Tag: #science communication

Dec 29

Goodbye 2017! Hello 2018!

When I look back on my journey in 2017, there were many junctions, traffic lights and stops as well as ups and downs. Junctions were to make decisions, while traffic lights and stops – to be patient. Ups and downs were my feelings of satisfaction. The good mix of both kept me to stay human. …

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Dec 04

Bad days come and go …

The researcher’s path includes days when you feel so low because your grant or paper was rejected or even both within a very short time frame. It happened to me a couple of weeks ago. At this point, I felt helpless sarcastic and non-motivative reading reviewer’s comments. One reviewer mixed up neuroblastoma with a brain tumour,  so …

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Jan 28

How to become a researcher?

It is always interesting to see what kids think about science and scientists. How their vision is affected by environment. A 7 year old boy drew a scientist in a funny but positive way. The scientist’s heart has a form of chemical flask. Three years later, the same boy participated in the RDS Primary Science Fair …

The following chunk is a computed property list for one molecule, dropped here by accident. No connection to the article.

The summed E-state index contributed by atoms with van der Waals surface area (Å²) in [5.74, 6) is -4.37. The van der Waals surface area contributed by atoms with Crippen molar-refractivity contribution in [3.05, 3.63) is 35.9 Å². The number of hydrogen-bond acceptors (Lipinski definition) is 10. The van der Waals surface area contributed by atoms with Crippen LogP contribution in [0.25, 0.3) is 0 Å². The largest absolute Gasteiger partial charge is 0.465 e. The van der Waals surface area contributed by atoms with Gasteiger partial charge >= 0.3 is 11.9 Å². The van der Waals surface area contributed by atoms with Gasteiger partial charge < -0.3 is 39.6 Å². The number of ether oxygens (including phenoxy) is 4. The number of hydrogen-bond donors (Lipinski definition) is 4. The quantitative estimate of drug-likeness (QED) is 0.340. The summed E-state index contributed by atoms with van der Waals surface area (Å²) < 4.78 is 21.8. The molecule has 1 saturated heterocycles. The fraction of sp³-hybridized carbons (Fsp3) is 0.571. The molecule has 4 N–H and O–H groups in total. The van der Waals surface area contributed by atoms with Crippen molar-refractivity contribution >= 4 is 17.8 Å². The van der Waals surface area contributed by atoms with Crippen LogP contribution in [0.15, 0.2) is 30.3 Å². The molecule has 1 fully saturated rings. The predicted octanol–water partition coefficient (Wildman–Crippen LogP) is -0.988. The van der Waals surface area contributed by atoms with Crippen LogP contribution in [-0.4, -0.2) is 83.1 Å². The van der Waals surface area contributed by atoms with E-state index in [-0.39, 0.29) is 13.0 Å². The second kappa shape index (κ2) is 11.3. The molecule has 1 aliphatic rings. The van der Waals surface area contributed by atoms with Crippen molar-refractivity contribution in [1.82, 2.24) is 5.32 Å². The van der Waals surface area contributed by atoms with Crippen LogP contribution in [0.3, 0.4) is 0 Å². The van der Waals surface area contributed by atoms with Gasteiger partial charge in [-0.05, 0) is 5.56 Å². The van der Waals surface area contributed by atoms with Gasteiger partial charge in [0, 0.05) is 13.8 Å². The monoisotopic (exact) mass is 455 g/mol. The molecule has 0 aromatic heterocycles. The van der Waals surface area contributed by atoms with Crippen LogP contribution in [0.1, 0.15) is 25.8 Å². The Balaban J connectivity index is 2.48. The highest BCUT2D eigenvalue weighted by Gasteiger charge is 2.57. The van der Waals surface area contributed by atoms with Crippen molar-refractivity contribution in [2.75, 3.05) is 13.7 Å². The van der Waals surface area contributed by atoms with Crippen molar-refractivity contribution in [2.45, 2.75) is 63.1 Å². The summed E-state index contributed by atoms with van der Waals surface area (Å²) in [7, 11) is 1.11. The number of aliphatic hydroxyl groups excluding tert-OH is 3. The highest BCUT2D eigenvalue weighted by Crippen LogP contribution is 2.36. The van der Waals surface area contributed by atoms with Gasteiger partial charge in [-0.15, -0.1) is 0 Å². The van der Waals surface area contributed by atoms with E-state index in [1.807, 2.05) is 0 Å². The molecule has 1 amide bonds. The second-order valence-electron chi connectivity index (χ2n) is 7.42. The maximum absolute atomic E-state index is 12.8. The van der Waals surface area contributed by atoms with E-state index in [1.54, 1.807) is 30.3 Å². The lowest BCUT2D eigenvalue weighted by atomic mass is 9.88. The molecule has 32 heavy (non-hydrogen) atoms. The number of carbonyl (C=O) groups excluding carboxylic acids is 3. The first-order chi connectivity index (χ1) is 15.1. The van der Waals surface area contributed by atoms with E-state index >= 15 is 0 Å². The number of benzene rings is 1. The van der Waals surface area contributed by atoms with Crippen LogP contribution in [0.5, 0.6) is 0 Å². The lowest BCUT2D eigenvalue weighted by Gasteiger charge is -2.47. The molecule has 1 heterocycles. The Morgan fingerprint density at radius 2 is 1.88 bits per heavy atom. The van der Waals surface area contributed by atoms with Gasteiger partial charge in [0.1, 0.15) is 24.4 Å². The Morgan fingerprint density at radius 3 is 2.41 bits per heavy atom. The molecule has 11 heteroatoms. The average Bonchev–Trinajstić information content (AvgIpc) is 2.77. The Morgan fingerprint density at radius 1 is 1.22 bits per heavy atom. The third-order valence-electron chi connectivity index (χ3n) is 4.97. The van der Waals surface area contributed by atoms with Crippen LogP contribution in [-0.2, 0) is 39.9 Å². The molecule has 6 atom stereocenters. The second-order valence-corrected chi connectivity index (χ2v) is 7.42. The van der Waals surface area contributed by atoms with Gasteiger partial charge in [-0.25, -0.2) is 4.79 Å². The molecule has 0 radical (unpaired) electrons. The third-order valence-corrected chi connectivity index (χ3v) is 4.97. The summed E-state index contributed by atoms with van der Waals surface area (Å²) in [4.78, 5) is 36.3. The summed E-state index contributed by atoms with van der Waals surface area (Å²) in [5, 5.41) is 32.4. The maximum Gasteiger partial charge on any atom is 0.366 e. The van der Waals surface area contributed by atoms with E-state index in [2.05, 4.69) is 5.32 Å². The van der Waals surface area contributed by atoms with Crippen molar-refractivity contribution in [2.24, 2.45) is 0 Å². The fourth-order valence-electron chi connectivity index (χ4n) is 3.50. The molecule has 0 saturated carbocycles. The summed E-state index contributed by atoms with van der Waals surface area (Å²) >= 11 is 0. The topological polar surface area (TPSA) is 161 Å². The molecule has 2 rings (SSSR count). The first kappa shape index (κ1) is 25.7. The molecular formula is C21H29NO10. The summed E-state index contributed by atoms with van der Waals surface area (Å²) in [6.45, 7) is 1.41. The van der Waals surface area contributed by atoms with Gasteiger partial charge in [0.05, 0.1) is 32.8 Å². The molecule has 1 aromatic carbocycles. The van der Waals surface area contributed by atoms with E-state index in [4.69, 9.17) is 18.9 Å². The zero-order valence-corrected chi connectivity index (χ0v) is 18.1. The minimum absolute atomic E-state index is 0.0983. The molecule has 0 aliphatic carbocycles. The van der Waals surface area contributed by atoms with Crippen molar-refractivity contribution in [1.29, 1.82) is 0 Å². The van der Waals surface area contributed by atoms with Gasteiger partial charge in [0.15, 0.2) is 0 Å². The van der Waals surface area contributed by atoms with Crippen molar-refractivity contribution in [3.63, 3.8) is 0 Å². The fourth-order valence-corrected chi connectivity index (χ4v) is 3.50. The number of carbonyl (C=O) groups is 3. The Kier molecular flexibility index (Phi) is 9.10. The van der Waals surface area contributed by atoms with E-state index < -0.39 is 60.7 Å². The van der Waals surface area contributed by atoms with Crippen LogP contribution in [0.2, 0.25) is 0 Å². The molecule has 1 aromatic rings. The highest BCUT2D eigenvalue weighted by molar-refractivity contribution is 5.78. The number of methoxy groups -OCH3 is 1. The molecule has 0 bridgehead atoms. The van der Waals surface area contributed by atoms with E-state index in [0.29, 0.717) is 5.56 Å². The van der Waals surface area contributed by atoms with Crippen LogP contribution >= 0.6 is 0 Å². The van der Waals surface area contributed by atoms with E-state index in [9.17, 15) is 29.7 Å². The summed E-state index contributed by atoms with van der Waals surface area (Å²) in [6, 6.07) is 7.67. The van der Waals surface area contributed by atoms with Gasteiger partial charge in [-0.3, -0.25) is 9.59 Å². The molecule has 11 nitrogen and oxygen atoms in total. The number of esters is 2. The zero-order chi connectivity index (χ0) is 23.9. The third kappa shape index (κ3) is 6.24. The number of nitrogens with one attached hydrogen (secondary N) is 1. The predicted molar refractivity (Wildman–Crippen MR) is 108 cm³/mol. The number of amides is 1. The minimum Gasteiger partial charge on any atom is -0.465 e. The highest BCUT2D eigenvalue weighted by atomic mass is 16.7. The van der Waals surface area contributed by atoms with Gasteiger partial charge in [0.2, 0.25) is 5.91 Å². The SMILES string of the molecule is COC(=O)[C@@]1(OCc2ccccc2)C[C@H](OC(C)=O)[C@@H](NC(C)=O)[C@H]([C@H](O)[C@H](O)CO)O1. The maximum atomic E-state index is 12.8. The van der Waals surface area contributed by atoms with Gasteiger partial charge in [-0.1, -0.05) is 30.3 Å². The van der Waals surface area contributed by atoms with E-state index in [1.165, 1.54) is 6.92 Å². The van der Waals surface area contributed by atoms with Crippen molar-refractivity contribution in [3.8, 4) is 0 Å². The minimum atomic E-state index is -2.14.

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Nov 09

Quality of life for childhood cancer survivors

For children who do survive cancer, the battle is rarely over.  Over 60% of long‐term childhood cancer survivors have a chronic illness as a consequence of the treatment they received; over 25% have a severe or life‐ threatening illness. How much do we know about quality of life of childhood cancer survivors? Researchers in health- …

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Oct 12

Newspapers coverage of neuroblastoma: part 1

We do not hear much on neuroblastoma or childhood cancer in our everyday life unless we know a child affected by the disease. How much information can we get from newspapers? How do newspapers report it? What is their focus – a child, his/her family or social circles? In the next posts I will try …

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